“We had played the team three times at the time and we had handed them their only losses on the year and it was like, 'OK, there's no way you guys can beat us,'” Dwight said of the Nebraska state championship game. “Our coach was so confident in us and for that community at the time being a football school and switching over [to basketball], it was such a great thing.
“Those were just tremendous times. I just miss those times and going back home brings back all those memories.”
Included in those meaningful memories were playing with current teammates and Nebraska natives Jesse Carr and Wes Eikmeier with the Nebraska AAU Bison team, and watching the two go head to head in high school.
“It was a showcase out in Grand Island,” Smith explained. “The showtime games that night were Jesse's team and Wes' team, and us against St. Cecelia. Those two went at it. Jesse had like 18 at half, and Wes' team ended up winning and I think Wes had something like 30. And they played right before us.
“That was probably my best experience watching them because just seeing them go at each other like they did was just, amazing to me. I didn't really know them at the time and it was right after Jesse had 68 (points) and Wes was getting all his clout from all the scoring he was doing.
“I still mess with Jesse because he was wearing a pair of Iversons I hadn't ever seen, I went out and bought those the next year because he was wearing them.”
“Going on Bison trips with them was crazy, it was just so funny,” Smith said with a smile. “Just watching them was so funny. They'd walk around and wear each others' shirt. When Wes was going to go to Iowa State, they switched shirts, they were always messing with us. Jesse, well my mom loves Jesse (laughs).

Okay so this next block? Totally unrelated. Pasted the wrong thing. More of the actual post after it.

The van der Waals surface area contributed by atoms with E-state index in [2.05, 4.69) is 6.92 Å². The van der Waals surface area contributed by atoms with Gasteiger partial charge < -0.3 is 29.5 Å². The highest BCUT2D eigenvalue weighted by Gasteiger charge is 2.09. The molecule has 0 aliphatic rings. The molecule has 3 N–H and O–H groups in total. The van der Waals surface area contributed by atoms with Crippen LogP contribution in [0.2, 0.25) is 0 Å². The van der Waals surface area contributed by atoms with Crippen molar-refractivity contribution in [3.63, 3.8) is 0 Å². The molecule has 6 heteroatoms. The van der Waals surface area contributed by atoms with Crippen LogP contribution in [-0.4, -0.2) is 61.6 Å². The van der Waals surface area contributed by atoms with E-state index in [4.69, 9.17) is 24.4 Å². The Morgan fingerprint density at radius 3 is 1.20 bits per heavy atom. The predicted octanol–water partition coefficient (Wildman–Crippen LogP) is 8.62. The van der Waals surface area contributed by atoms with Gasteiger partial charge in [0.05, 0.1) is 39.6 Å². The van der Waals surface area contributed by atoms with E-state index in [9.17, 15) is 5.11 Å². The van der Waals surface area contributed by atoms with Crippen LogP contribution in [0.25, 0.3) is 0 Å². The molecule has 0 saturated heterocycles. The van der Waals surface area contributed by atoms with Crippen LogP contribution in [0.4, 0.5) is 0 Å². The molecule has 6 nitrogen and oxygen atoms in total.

“Even recently she said, 'Tell Jesse I said hi. He was always a fool during Bison trips.'”
No doubt those early years of bonding between the four Nebraska players has impacted and improved Colorado State's chemistry now. These guys grew up as high school rivals, then played together on the same team, connected, and have carried those friendships on until this day.
Leaning on one another, Rams relying on their close-knit bonds, has pushed this 2011-12 team into the NCAA Tournament discussion and they all know Dwight Smith can always be counted on.
When CSU MVP Pierce Hornung couldn't play six games due to a concussion earlier this year, Dwight stepped in and stepped up his game, performing perilously, impacting the contests in any way possible. During that stretch, Smith averaged 9.0 points and 4.8 rebounds, including a career-best performance of 17 points and four boards against Northern Iowa.
But playing that physically has it's drawbacks too, and Smith suffered a broken nose against Nebraska-Omaha, missed two games and had to wear a protective mask for five games after that. The mask earned him the nickname “Zorro,” and while it added some style, Smith said, “The mask was just a struggle. It made me try and focus more, which threw me off attack mode and made me less productive.”
Now that the mask is gone, Dwight's back to his element, and CSU certainly needs him to be playing with that reckless abandon—that exciting energy—if they want to finish the season strong and possibly make the NCAA Tournament for the first time in eight seasons.
Dwight Smith's a good guy that adds to Colorado State's feel-good story, and his teammates, coaches and anyone associated with CSU are all lucky to have him on the team because he's fun to watch and easy to root for.